Friday, September 23, 2016

Deafula (1975)

The low-budget horror flick Deafula is about exactly what the title suggests, and every line of dialogue is delivered by way of American Sign Language. The noble goal of providing entertainment for an underserved population notwithstanding, Deafula is an embarrassment. Peter Wolf, the picture’s writer, director, and star, evinces little talent in any of his craft areas, so the movie is amateurish, boring, and discombobulated. The gist of the piece is that Steve Adams (Wolf), a seminary student with pillowy blond hair and a fondness for turtlenecks, occasionally transforms into bloodsucker named Deafula. This often happens during the daytime, which is odd, and during the transformations, Steve’s hair changes color, he grows a gigantic prosthetic nose, and his clothes morph into a tuxedo with a cape. What’s the sign for “WTF”? According to the backstory that’s doled out in awkward flashbacks, Steve’s mom consorted with Count Dracula, but Steve grew up believing that he had a strange blood disease requiring regular transfusions instead of vampirism. While detectives investigate Deafula’s killings, Steve searches for answers about his identity, hence the flashbacks. It’s all very jumbled and silly, culminating in a ridiculous scene of Deafula chatting with Count Dracula in a cave. Peculiar stylistic choices regarding sound exacerbate Deafula’s other problems. Although voice actors provide real-time translations for the ASL dialogue, music only appears intermittently, and long stretches of the film are silent. It is an understatement to say that Wolf’s images do not command attention without aural assistance. Once in a while, Deafula is so misguided as to become compellingly awful. In one scene, Steve sits with a buddy in a bar and orders peanuts from the waitress. Later in the same scene, Steve says, “A moment ago, I ordered peanuts.” Again, WTF? In any language, Deafula is ridiculous.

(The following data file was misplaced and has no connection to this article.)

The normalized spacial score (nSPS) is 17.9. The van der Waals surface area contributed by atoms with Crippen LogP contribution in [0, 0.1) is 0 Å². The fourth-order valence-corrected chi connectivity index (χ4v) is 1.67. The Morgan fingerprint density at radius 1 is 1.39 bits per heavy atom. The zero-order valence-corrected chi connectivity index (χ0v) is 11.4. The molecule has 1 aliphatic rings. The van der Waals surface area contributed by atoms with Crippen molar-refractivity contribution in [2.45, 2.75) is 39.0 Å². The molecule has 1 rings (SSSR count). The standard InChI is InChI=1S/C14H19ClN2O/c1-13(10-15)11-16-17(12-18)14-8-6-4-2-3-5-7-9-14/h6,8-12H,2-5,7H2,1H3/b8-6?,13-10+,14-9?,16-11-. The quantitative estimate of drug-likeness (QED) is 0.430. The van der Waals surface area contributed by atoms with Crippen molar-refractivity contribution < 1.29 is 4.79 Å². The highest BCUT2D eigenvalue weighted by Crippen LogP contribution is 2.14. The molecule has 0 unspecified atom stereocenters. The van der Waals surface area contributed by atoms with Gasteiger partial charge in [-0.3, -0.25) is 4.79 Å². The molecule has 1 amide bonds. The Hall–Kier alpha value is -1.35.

Deafula: LAME

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